With my inaugural blog, I would just like to thank everyone at Helen & Joey Estate for welcoming me in to their fold. I have had a fabulous first month and look forward to many great times ahead. It is true, I have been consulting to Helen and Joey Estate for a number of years but coming on board as the Senior Winemaker allows me to have more involvement with the entire winemaking process. I have spent my first month getting to know the intricacies of the business and am loving being able to arrive at such a beautiful place every morning for work. The vineyard is looking great and I am getting excited about the imminent flowering of all the vines. Spring is always such a busy time in the vineyard and I am lucky to have such a great team with Jamie and Dave in the vineyard, and Stuart in the winery. Everyone has been very busy over the last month and here is just a little of what we have been up to.
We have been very busy the last 2 weeks blending all of our Inara wines. These wines traditionally don’t have any oak ageing (or minimal oak ageing) which means they are best enjoyed fresh and young. We aim to get them in bottle before the summer following vintage to retain their fruit purity. Stu and I pulled samples of all the various elements of the wine and have had fun putting together the pieces of the blending puzzle. To start the blending process, we taste through each batch of wine and then make our initial blend, usually based on volume. The fun part starts when we begin to tweak the blend, adding a bit of this and a bit of that – much like cooking. This process can take time as we have so many parts of the equation to balance but it is great fun and always a thrill to see the end result of nearly a year’s work.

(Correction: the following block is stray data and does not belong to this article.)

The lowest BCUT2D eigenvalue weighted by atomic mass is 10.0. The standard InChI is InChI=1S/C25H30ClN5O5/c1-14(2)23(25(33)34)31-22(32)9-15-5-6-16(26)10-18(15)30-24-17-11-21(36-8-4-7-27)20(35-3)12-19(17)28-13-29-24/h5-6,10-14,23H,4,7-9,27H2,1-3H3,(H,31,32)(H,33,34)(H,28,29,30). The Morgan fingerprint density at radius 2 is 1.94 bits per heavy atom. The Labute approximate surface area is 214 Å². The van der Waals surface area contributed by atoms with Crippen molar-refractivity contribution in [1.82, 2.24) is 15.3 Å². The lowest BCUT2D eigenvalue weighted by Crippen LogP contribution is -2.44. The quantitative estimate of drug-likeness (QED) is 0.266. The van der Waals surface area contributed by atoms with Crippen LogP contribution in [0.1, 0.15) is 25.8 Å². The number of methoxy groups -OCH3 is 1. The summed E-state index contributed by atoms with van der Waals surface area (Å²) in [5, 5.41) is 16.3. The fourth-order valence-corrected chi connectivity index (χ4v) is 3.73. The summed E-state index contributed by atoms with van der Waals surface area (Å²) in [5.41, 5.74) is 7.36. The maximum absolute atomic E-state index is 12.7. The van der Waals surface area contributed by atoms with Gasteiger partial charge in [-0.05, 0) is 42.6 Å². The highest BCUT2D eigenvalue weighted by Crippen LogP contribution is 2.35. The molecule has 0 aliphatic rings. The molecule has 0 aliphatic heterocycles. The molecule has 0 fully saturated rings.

LAYLA AND ALENA BLENDING
Our Layla and Alena wines usually age for between 9 months to 18 months before release – some of this ageing is in oak and some is in tank and/or bottle. The Layla and Alena medium to full bodied reds and red blends still need further time in oak to soften their tannins and allow for integration of the oak, fruit and tannin profile. However, the early ripening varieties, Chardonnay and Pinot noir, have usually accumulated sufficient oak flavours after 6 to 9 months so we have been putting together provisional blends for these wines. The photos show the final two blends for the 2016 Layla Pinot Noir.
WHEN IT RAINS, IT POURS
I have been kicking around the Yarra Valley, off and on, for a long time and I can only recall one other year where the spring was as wet and cold as this one. We have had amazing amounts of rainfall and our dams are full. While we always welcome rain, particularly after the decade of drought, we would like the rain gods to stop now so we can get on with some work in the vineyard. Jamie has struggled to get out in the vineyard over the last month and we are at a crucial time in the vineyard calendar. The vines have all burst and we have the bunch precursors on the vines and being unable to physically get in to the vineyard because of the rain has meant we will have a very busy November as the weather warms (and, hopefully, dries!) up.
Flowering should occur early to mid November and Jamie will be kept busy desuckering the vineyard. Suckers are shoots at the bottom of the trunk which sap the resources of the vine (water, nutrients, etc) so we remove them to give us the greatest chance of ripening our grapes come late summer and autumn.
Let’s hope the weather is kind to us so we can get on with our work.